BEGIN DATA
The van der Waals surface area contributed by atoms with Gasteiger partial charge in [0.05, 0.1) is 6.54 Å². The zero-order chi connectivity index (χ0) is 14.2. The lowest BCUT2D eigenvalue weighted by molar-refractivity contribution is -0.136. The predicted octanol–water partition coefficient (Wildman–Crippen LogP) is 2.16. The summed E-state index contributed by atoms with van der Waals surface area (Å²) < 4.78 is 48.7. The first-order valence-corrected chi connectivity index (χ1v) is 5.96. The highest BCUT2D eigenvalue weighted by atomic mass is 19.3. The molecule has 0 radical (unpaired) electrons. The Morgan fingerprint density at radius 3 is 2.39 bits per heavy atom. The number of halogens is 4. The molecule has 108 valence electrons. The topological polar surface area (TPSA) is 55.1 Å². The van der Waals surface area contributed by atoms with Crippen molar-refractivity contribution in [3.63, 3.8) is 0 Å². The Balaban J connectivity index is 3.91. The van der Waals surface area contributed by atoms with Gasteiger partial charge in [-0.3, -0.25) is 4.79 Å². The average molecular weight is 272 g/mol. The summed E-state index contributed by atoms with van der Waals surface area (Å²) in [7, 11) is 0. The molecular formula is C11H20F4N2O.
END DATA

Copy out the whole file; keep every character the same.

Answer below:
The van der Waals surface area contributed by atoms with Gasteiger partial charge in [0.05, 0.1) is 6.54 Å². The zero-order chi connectivity index (χ0) is 14.2. The lowest BCUT2D eigenvalue weighted by molar-refractivity contribution is -0.136. The predicted octanol–water partition coefficient (Wildman–Crippen LogP) is 2.16. The summed E-state index contributed by atoms with van der Waals surface area (Å²) < 4.78 is 48.7. The first-order valence-corrected chi connectivity index (χ1v) is 5.96. The highest BCUT2D eigenvalue weighted by atomic mass is 19.3. The molecule has 0 radical (unpaired) electrons. The Morgan fingerprint density at radius 3 is 2.39 bits per heavy atom. The number of halogens is 4. The molecule has 108 valence electrons. The topological polar surface area (TPSA) is 55.1 Å². The van der Waals surface area contributed by atoms with Crippen molar-refractivity contribution in [3.63, 3.8) is 0 Å². The Balaban J connectivity index is 3.91. The van der Waals surface area contributed by atoms with Gasteiger partial charge in [-0.3, -0.25) is 4.79 Å². The average molecular weight is 272 g/mol. The summed E-state index contributed by atoms with van der Waals surface area (Å²) in [7, 11) is 0. The molecular formula is C11H20F4N2O.